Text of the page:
The majority of the FCA, on appeal by Daishowa, and cross-appeal by the Minister, concluded that the entire fair market value of the reforestation liabilities assumed by the purchasers should be included in proceeds of disposition as part of the consideration the purchaser paid to Daishowa in accordance with the terms of the sale agreement. The FCA also concluded that the contractually negotiated estimate of the assumed reforestation liabilities for the High Level Division, and the dollar amount of the assumed reforestation liability determined by Daishowa’s auditors, should not be disturbed.
The dissenting judgment of Mainville J.A. at the FCA concluded that no amount in respect of the reforestation obligation should be included in proceeds of disposition. Mainville J.A. expressed the view that the liabilities were “inextricably linked” to the forest tenure and depressed their fair market value since the purchaser was required to assume the reforestation obligation to obtain the requisite provincial government approvals for the purchase. On this basis, the High Level Division assets were only worth $169 million and not $180 million. The assumption of the reforestation obligations were not a separate and distinct consideration for the forest tenures.
SCC Analysis and Decision
The SCC decision appears to correct the conflict or inconsistency stemming from the majority decision of the FCA and the TCC decision, both of which acknowledge that the purchaser of a forest tenure must be liable for the reforestation obligation relating to such property. Notwithstanding this acknowledgement, they effectively separated the property, and its fair market value, from the reforestation obligation, in assessing a fair market value to that reforestation obligation
The SCC agreed with Mainville J.A. in differentiating the assumption of a reforestation obligation from the assumption of an existing debt of the vendor, such as a mortgage on a building, which does not affect the value of the property it encumbers.
The SCC noted that the “effect of Alberta’s scheme is to imbed the reforestation obligations into the forest tenure, such that the obligations cannot be severed from the property itself. As such, the reforestation obligations are simply a future cost tied to the tenure that depresses the value of the tenure… [which] would decrease the amount such a prospective purchaser would be willing to pay.”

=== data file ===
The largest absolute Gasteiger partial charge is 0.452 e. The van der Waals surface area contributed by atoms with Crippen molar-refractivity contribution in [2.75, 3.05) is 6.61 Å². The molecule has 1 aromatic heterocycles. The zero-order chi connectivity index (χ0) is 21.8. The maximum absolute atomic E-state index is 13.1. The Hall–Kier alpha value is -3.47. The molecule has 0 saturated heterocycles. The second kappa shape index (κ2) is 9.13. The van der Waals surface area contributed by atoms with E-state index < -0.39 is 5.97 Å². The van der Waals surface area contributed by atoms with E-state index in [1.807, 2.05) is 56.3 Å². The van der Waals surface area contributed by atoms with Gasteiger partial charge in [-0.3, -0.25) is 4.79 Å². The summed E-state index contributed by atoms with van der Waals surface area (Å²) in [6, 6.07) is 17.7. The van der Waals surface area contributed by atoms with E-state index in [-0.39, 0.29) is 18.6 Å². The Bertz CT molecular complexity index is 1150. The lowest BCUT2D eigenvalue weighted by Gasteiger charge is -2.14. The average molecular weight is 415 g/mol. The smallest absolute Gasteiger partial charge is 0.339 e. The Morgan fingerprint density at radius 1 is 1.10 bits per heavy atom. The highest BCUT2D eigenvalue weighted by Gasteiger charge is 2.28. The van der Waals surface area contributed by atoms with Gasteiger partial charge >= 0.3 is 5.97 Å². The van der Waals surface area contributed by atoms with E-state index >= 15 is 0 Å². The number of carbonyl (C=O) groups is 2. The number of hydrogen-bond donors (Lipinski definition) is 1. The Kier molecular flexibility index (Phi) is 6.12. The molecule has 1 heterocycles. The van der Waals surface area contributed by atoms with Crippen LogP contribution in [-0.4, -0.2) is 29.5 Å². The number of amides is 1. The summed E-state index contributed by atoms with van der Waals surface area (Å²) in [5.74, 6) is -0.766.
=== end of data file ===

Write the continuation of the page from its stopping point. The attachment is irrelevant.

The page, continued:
Although not relevant to this decision, the SCC acknowledged in obiter, certain submissions made by an intervener in the appeal, the Canadian Association of Petroleum Producers (“CAPP”). In its oral submissions, CAPP suggested that in the mining of oil and gas, statutory obligations to reclaim mined land may be so physically connected to the process of mining itself that the obligations cannot be separated from the property right. Specifically, the SCC stated that it “would certainly not foreclose the possibility that obligations associated with a property right could be embedded in that property right without there being a statute, regulation or government policy that expressly restricts a vendor from selling the property right without assigning those obligations to the purchaser.”
With respect to Daishowa’s argument that the assumed reforestation obligations should not be added to proceeds of disposition because the obligations were a contingent liability, the SCC concluded that such arguments were misplaced, and caused confusion in the courts below. The SCC reiterated that “the cost of reforestation is not a distinct existing liability of the vendor [and the] assumption of the cost of reforestation would thus be excluded from proceeds of disposition independent of whether the cost is absolute or contingent.”
The SCC compared the reforestation obligation to the sale of a building in need of repair, noting that “the purchaser’s assumption of the future cost of repairing the building is not part of the sale price of the building regardless of whether the purchaser is certain he will have to spend a specific amount on repairs in the future – such that the cost is absolute – or the requirement for repairs depends on some future event – such that the cost is contingent.” The certainty or likelihood of the cost of repairs may affect the sale price a purchaser is willing to pay, but does not affect whether the cost of repairs is part of the proceeds of disposition.
Takeaways from Daishowa Decision
The SCC decision seems logical, and corrects the asymmetrical treatment advocated by the Minister and permitted by both the TCC and the FCA, wherein the vendor would otherwise be taxed on the amount of the assumed obligations added to the proceeds of disposition while the purchaser’s adjusted cost base of a forest tenure would not include the estimated reforestation obligations assumed.
However, the SCC decision leaves some uncertainty with respect to the scope of liabilities which may be considered embedded (in whole or in part) rather than simply being assumed as a distinct existing liability. No doubt, this will be the subject of future cases, particularly in light of CAPP’s submissions. The seeds have been (re)planted!